Heart of Hope
Corporate Culture

The Hope of Things to Come During the Holidays & Beyond

Cal Beyer
Cal Beyer
Holmes Murphy

The year 2020 has been one of endless and unforeseen challenges. For many, it’s been filled with anxiety, stress, loss, and even grief, and for all, there was a growing awareness of the need for society to better address justice and equity. With all of that, I think there is one thing we can all agree on — 2020 cannot end soon enough despite the continuing uncertainty awaiting in 2021.

But, before we get to 2021, we have to make it through the holiday season, and that can be tough for some. Allow me to explain.

Stress, Anxiety, and Loneliness During the Holidays

In so-called “normal” times, the holiday season is filled with a festive spirit and busy, scurrying activity. The advent of the holiday season ordinarily brings feelings of desires, belief, fulfillment of expectations, and anticipation of fresh starts.

That being said, I also recognize that many people experience increased stress or loneliness. Stress is a normal and expected response to changes in circumstances. Learning how to cope with life’s challenges requires practice.

So, if you find yourself in this situation, some of the best ways you can overcome stress are:

  • Acknowledging the source of the stress and adapting to it
  • Maintaining an attitude of gratitude and seeking the positives or “silver linings” positive in every experience
  • Being optimistic. This is proven to make you more resilient and able to overcome stress and adversity.
  • Volunteering and doing acts of service for others is a way to feel good by caring for others
  • Engaging in self-care practices to restore balance between physical and emotional wellbeing

That last one is what I want to talk a little more about.

The Importance of Self-Care

Too many people believe self-care practices are an indulgence, but they are a necessity. Too often, we wait until we’re near the breaking point before we remember to practice self-care. Self-care practices are like preventive maintenance that keeps our bodies, minds, and emotions working smoothly. In reality, self-care is best when we’re disciplined, and these practices become ingrained personal habits.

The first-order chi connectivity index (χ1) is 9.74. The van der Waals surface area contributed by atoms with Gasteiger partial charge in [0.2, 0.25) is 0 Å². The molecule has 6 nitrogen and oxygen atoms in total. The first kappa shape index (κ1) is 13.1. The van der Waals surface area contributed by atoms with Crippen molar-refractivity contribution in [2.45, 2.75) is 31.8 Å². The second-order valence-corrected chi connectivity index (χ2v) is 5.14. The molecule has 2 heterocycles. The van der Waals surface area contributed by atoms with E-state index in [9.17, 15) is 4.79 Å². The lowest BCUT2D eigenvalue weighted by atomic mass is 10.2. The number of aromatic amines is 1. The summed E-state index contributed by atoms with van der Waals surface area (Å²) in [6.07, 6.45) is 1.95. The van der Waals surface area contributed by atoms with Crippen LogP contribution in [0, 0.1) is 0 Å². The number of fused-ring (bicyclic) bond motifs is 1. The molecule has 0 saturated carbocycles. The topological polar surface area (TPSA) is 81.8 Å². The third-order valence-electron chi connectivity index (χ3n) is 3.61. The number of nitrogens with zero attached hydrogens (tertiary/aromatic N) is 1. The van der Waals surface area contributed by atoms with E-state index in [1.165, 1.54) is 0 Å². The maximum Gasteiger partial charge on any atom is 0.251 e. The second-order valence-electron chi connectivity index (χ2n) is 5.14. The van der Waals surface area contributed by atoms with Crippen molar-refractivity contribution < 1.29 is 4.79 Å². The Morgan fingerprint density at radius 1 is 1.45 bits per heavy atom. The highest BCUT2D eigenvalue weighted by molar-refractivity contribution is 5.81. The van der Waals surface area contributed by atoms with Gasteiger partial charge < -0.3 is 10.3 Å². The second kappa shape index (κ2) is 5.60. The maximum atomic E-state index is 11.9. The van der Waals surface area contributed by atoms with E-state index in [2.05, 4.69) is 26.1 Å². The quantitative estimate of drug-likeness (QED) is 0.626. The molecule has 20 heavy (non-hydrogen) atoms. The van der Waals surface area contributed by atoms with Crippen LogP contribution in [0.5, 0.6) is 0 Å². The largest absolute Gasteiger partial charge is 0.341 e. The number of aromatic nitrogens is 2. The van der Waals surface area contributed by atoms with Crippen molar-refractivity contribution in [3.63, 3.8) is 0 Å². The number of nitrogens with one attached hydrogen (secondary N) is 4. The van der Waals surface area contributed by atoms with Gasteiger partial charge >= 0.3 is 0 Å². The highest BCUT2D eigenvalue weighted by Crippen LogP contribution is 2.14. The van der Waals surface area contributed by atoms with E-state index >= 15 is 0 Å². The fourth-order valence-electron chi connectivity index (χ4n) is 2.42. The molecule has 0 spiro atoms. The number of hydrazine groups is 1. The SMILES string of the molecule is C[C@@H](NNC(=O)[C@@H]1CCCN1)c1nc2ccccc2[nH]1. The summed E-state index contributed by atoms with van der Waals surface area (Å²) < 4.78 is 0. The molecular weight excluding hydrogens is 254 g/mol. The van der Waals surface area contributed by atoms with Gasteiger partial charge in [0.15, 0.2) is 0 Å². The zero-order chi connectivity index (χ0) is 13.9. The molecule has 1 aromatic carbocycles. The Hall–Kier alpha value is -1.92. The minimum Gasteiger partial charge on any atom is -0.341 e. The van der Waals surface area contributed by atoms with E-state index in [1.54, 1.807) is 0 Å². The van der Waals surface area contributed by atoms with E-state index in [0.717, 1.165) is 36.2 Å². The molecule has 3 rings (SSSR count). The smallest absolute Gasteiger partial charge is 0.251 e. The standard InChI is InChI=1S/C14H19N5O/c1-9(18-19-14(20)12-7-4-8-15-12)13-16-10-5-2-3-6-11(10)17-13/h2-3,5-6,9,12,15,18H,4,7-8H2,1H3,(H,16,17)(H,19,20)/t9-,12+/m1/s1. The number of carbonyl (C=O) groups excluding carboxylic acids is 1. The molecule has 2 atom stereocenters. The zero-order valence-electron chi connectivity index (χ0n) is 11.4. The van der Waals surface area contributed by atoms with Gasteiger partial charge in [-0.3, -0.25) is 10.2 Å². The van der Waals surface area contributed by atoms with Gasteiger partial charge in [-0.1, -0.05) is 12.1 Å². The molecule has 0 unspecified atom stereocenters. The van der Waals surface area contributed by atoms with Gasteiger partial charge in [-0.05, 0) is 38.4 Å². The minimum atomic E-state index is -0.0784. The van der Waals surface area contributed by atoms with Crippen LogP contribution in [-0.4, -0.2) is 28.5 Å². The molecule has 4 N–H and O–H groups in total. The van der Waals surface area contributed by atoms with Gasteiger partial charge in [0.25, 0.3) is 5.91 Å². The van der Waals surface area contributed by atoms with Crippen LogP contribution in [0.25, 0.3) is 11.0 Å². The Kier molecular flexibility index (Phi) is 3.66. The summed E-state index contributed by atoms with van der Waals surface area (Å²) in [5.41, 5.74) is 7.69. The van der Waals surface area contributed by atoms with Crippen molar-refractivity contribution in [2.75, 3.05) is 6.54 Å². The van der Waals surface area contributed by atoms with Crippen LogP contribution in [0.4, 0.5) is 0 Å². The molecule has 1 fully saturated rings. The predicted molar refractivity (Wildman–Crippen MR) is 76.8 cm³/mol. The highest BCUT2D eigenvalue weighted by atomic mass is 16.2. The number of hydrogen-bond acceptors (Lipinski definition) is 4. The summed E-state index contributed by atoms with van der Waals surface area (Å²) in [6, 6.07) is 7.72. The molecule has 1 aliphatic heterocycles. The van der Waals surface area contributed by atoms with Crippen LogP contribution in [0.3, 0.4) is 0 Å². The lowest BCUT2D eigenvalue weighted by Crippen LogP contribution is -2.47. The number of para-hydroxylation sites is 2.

Some of my favorite and reliable self-care practices include:

Reading Watching TV/movies Cooking
Exercise Napping/resting Healthy snacking
Outdoor activities Volunteering Deep breathing/mediation
Chatting with friends Listening to music Hobbies
Acts of kindness Crafts Playing cards or board games

When It All Becomes Too Much

I do understand, though, there are times when stress or loneliness starts to overwhelm. Please know you’re not alone. Help is only a smart phone away. On top of talking with friends and family, there are many other avenues to help, including these two options: text HELP to 741741 to reach the Crisis Text Line or call (800) 273-8255 to connect with the National Suicide Prevention Lifeline.

The Powerful Nature of ‘Hope’

There is wisdom in the words of American Essayist Alexander Pope that “Hope springs eternal.” Hope is a powerful feeling of optimism that helps us find comfort, peace, and inner strength when faced with adversity. Hope underpins resilience, which is how we adapt to stress and learn how to bend but not break when facing challenges.

Hope is a powerful force, and I want to end this blog with three of my favorite quotes that help reframe why I remain hopeful and optimistic:

“Hope is being able to see that there is light despite all of the darkness.” — Desmond Tutu

“Carve a tunnel of hope through the dark mountain of disappointment.” — Martin Luther King, Jr.

“Learn from yesterday, live for today, hope for tomorrow.” — Albert Einstein

So, this New Year’s Eve when we hear and sing along to the classic “Auld Lang Syne,” let’s toast to the hope of the New Year.

And remember, if you find yourself feeling “hopeless,” help is just a phone call away.

Explore more from Holmes Murphy